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Wednesday, February 17, 2016

Object of the Week: The world's oldest woven garment from a prehistoric Egyptian tomb | Culture24

Object of the Week: The world's oldest woven garment from a prehistoric Egyptian tomb

By Ben Miller | 17 February 2016

Object of the Week: This week we bring you the dress recently confirmed as the world's oldest garment, at the Petrie Museum
© UCL Petrie Museum of Egyptian Archaeology
Originally excavated by Egyptologist Flinders Petrie in 1913 from a First Dynasty tomb at Tarkhan, an Egyptian cemetery located 50km south of Cairo, this dress lay undiscovered with various other textiles until 1977, when the bundle was sent to London’s Victoria and Albert Museum for conservation work.

Radiocarbon testing has dated it to the late fourth millennium BC, confirming it as the world’s oldest woven garment – 95% certain to have been made between 3482-3102 BC.

Although the dress was thought to be Egypt’s oldest garment and the oldest surviving woven garment in the world, its precise age was previously uncertain. But a team from the University of Oxford, led by Dr Michael Dee, measured a 2.24mg sample of the dress to determine how much radiocarbon - a radioactive isotope of carbon - remained in the linen.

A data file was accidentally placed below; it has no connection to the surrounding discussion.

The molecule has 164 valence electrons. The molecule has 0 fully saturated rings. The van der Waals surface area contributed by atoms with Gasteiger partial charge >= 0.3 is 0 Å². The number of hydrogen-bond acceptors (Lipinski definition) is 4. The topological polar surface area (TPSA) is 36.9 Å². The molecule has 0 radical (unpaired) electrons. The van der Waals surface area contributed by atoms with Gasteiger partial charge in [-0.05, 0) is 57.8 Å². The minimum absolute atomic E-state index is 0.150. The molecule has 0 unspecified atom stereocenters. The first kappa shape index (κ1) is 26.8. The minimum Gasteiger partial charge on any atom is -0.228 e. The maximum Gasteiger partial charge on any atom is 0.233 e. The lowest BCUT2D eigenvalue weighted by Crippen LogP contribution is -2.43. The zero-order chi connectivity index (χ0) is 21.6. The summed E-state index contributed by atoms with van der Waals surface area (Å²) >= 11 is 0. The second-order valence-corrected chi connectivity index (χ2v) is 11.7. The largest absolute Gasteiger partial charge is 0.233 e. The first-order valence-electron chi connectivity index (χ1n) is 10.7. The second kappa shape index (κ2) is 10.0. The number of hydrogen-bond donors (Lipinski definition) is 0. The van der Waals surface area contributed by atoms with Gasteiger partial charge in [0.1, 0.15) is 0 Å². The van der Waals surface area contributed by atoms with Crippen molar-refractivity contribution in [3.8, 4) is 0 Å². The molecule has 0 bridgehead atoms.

A Neolithic Egyptian textile excavated in Egypt© UCL Petrie Museum of Egyptian Archaeology
Linen is especially suitable for radiocarbon dating as it is composed of flax fibres that grow over a relatively short time.

It’s not possible to know the precise length of the dress but the dimensions suggest that it fitted a young teenager or a slim woman. Although the exact context of its use remain unclear, there are visible signs of wear.

Dr Alice Stevenson, a Curator at the UCL Petrie Museum of Egyptian Archaeology, where it is on display, says the survival of the dress is “even more remarkable” than the “exceptional” record of these kind of perishable textiles.

“We’ve always suspected that the dress dated from the First Dynasty but haven’t been able to confirm this,” she explains.

“The sample previously needed for testing would have caused too much damage to the dress.

“The result is a little less precise than is now routinely possible through radiocarbon dating, as the sample was so small. It’s clear that the linen for the dress was made at the cusp of the First Dynasty or even earlier.”

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